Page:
On to the recipe, below! Let me know if you have any questions, happy to help.
Roasted Rhubarb Gingerbread Cut Out Cookie Recipe
- 1 cup salted butter, room temperature
- 1 cup brown sugar, packed
- 2 tsps ground ginger
- 2 tsps ground cinnamon
- 1 large egg
- 1 Tbsp rhubarb flavor extract
- 2/3 cup puréed rhubarb About 4 rhubarb stalks. See recipe for details
- 1/2 cup fancy molasses
- 5 cups all-purpose flour
- Preheat oven to 400 degrees Fahrenheit.
- Cut the leaves off of the rhubarb stalks and rinse the stalks with water. Place stalks on a baking sheet lined with parchment paper and sprinkle with a little granulated sugar (the sugar is optional). Roast the rhubarb in the oven at for 10-15 minutes, until it is soft. Once out of the oven, place stalks in a blender and puree. Let purée cool for a few minutes before using in dough mixture.
- Cream the butter and brown sugar together in the bowl of an electric mixer on low speed. (Use the paddle attachment). Mix until thoroughly incorporated – for about one minute. Scrape down the sides of the bowl with a plastic spatula and mix again for a few seconds more. Over mixing the butter and sugar in this step will cause too much air to be incorporated into the dough. If you'd like a light and fluffy cookie, that's ideal, however the dough will spread more during baking; not ideal if you'd like the cookie to hold its shape.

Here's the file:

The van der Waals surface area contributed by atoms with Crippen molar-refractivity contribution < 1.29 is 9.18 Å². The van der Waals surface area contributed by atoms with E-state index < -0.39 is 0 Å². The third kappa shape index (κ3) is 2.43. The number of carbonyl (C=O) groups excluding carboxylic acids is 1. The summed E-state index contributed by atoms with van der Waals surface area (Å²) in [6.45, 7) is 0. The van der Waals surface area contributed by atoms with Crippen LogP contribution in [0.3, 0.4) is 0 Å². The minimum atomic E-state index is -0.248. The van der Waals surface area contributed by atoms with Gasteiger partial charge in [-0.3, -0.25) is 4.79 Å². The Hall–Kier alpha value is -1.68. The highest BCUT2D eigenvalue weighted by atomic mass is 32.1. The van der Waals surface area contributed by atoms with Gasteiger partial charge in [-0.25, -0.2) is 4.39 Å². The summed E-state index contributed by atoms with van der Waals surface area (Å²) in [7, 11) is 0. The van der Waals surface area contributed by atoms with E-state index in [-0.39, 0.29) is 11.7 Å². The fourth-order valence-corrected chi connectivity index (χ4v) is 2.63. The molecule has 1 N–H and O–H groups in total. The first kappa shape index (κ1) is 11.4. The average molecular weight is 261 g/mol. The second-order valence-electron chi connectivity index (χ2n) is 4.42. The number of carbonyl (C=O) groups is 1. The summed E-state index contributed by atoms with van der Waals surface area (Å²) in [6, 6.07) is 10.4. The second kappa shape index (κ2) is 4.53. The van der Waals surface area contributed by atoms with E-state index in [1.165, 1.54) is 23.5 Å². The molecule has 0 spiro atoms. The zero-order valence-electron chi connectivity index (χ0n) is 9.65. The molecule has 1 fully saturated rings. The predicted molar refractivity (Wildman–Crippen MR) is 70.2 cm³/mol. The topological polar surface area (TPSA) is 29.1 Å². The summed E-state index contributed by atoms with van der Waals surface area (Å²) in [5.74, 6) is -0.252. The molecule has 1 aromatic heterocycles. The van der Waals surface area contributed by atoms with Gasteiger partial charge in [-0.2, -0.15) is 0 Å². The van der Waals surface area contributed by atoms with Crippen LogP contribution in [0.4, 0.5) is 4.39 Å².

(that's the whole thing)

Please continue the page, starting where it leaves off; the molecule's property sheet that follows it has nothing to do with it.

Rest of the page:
- Add the ground cinnamon and ginger and mix.
- Add eggs slowly and mix. Scrape down the bowl with your spatula at least once and mix again. Add the rhubarb extract, mix, add the rhubarb purée, mix, and add the fancy molasses. Mix until just incorporated.
- Add the flour, cover the mixer bowl loosely with a tea towel to prevent flour escaping, and mix. Remove the towel after about 30 seconds. When the dough starts to come together it clumps around the paddle attachment and peels away from the sides of the mixer. That should be the right texture. You can also test the dough by pinching it between your thumb and index finger. If it’s soft but not sticky, it’s just right. If it’s too sticky when you pinch it between your fingers, add flour, ¼ cup at a time, and mix until you’re happy with the texture.
- Roll the dough out between 2 large pieces of parchment paper. Place on a baking sheet and into the fridge or freezer for a minimum of 1 hour.
- Cut out cookie shapes. Place on parchment paper-lined baking sheets. Re-roll scraps and repeat. If your dough gets too soft to work with, place in the fridge or freezer periodically to firm up again.
- Once all cut out, put cookie dough shapes back into the fridge or freezer for 10 minutes to 1 hour to chill again. They will then hold their shape better when baked.
- Preheat your oven to 350°F or 176°C.
- Bake cookies for 8-12 minutes or until the edges become golden brown. The baking time will depend on the size of your cookie.
- Let cookies cool to room temperature and decorate if you like! If you’re new to decorating cookies, I have basic cookie decorating tutorials with everything you’ll need to know to begin on my blog. Have fun!